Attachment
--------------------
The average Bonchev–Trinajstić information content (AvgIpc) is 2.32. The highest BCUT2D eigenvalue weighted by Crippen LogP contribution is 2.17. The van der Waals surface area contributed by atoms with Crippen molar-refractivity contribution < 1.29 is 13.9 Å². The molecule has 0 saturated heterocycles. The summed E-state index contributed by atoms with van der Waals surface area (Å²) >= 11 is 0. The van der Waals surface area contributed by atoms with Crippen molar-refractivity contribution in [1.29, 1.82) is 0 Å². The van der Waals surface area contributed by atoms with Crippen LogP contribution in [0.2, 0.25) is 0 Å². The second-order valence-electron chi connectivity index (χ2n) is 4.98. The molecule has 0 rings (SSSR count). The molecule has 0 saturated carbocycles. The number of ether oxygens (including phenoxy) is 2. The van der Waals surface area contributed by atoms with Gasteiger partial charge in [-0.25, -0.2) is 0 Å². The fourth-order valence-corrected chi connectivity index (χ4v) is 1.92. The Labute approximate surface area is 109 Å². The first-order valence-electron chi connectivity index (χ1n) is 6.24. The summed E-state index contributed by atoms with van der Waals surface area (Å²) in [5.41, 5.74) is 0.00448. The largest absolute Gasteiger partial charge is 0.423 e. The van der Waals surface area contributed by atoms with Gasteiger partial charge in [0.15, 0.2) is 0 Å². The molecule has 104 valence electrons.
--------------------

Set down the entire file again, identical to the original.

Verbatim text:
The average Bonchev–Trinajstić information content (AvgIpc) is 2.32. The highest BCUT2D eigenvalue weighted by Crippen LogP contribution is 2.17. The van der Waals surface area contributed by atoms with Crippen molar-refractivity contribution < 1.29 is 13.9 Å². The molecule has 0 saturated heterocycles. The summed E-state index contributed by atoms with van der Waals surface area (Å²) >= 11 is 0. The van der Waals surface area contributed by atoms with Crippen molar-refractivity contribution in [1.29, 1.82) is 0 Å². The van der Waals surface area contributed by atoms with Crippen LogP contribution in [0.2, 0.25) is 0 Å². The second-order valence-electron chi connectivity index (χ2n) is 4.98. The molecule has 0 rings (SSSR count). The molecule has 0 saturated carbocycles. The number of ether oxygens (including phenoxy) is 2. The van der Waals surface area contributed by atoms with Gasteiger partial charge in [-0.25, -0.2) is 0 Å². The fourth-order valence-corrected chi connectivity index (χ4v) is 1.92. The Labute approximate surface area is 109 Å². The first-order valence-electron chi connectivity index (χ1n) is 6.24. The summed E-state index contributed by atoms with van der Waals surface area (Å²) in [5.41, 5.74) is 0.00448. The largest absolute Gasteiger partial charge is 0.423 e. The van der Waals surface area contributed by atoms with Gasteiger partial charge in [0.15, 0.2) is 0 Å². The molecule has 104 valence electrons.